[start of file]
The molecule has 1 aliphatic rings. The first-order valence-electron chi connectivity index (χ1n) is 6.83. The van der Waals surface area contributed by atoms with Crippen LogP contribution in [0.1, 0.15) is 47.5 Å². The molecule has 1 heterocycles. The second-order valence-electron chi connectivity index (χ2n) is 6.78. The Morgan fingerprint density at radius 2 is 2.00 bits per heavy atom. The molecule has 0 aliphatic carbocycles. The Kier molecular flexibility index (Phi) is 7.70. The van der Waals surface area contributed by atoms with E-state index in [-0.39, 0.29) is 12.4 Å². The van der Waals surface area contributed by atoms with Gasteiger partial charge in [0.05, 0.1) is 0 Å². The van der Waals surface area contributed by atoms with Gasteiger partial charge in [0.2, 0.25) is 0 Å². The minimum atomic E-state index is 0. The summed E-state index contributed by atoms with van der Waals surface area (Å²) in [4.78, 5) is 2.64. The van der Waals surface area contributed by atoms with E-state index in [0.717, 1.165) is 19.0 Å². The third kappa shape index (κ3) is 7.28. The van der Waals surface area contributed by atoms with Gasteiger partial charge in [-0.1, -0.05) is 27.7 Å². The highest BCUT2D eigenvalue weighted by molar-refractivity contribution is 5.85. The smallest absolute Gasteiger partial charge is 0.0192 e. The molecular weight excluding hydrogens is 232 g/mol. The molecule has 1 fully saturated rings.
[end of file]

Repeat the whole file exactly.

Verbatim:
The molecule has 1 aliphatic rings. The first-order valence-electron chi connectivity index (χ1n) is 6.83. The van der Waals surface area contributed by atoms with Crippen LogP contribution in [0.1, 0.15) is 47.5 Å². The molecule has 1 heterocycles. The second-order valence-electron chi connectivity index (χ2n) is 6.78. The Morgan fingerprint density at radius 2 is 2.00 bits per heavy atom. The molecule has 0 aliphatic carbocycles. The Kier molecular flexibility index (Phi) is 7.70. The van der Waals surface area contributed by atoms with E-state index in [-0.39, 0.29) is 12.4 Å². The van der Waals surface area contributed by atoms with Gasteiger partial charge in [0.05, 0.1) is 0 Å². The van der Waals surface area contributed by atoms with Gasteiger partial charge in [0.2, 0.25) is 0 Å². The minimum atomic E-state index is 0. The summed E-state index contributed by atoms with van der Waals surface area (Å²) in [4.78, 5) is 2.64. The van der Waals surface area contributed by atoms with E-state index in [0.717, 1.165) is 19.0 Å². The third kappa shape index (κ3) is 7.28. The van der Waals surface area contributed by atoms with Gasteiger partial charge in [-0.1, -0.05) is 27.7 Å². The highest BCUT2D eigenvalue weighted by molar-refractivity contribution is 5.85. The smallest absolute Gasteiger partial charge is 0.0192 e. The molecular weight excluding hydrogens is 232 g/mol. The molecule has 1 fully saturated rings.